Arcuate sign (knee)

Last revised by Sonam Vadera on 6 Nov 2022

The arcuate sign is often a subtle but important finding on knee x-rays and represents an avulsion fracture of the proximal fibula at the site of insertion of the arcuate ligament complex, and is usually associated with cruciate ligament injury (~90% of cases) 2. The fracture fragment is attached to the lateral (fibular) collateral ligament, the biceps femoris tendon, or both.

The fracture results most often from a direct blow to the anteromedial tibia when the knee is extended, resulting in posterolateral subluxation of the tibia in external rotation 1,3. Alternatively, sudden hyperextension of the knee with the tibia internally rotated may cause the same injury 1.

The importance of this injury is that if it is not diagnosed acutely, posterolateral instability may develop which is challenging to correct, and may result in failed cruciate ligament reconstruction 1,3.

The shape and size of the avulsed fracture vary according to which ligaments are responsible.

The avulsion fracture is usually small, <1 cm in size, and involves the styloid process of the fibula. It is displaced superiorly and medially. Occasionally the fracture may be larger and extends to include the lateral aspect of the proximal fibula.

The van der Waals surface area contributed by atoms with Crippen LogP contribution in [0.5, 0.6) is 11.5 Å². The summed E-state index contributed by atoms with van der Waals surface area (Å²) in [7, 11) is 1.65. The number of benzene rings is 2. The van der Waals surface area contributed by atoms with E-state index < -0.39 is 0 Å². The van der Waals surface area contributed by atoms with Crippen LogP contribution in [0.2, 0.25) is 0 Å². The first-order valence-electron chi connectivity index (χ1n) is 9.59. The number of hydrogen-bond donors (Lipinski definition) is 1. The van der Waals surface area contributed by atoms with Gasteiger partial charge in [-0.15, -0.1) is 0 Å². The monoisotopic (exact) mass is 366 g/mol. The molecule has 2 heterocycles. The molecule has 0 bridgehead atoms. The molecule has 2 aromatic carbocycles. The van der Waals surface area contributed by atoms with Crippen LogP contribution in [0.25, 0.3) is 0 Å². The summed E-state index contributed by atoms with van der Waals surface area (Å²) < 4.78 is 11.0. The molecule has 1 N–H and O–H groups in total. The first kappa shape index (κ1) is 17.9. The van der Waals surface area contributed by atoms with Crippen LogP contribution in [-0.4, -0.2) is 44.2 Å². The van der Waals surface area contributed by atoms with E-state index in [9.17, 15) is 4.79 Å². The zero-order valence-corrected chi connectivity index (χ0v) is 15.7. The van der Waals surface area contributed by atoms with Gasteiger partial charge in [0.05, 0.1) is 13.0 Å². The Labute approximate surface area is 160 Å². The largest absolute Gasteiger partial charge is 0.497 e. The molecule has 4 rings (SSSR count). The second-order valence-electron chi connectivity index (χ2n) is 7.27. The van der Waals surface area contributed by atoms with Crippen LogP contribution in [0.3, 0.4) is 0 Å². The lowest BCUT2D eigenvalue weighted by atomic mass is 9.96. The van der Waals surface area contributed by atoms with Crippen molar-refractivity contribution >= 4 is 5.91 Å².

Slight internal rotation AP films are usually best to radiographically demonstrate this injury 3.

MRI can delineate the soft tissue component of the injury as well as evaluate associated injuries that are common. Associated findings include 2:

During ultrasound evaluation of the proximal fibula the arcuate sign is visible as a hypoechogenic gap in the hyperechogenic cortex of the bone. The transducer should be oriented along with the long axis of the fibula to obtain the optimal visualization 4.

  • Segond fracture

    • avulsion is from the tibia

    • fragment more medial and anterior

ADVERTISEMENT: Supporters see fewer/no ads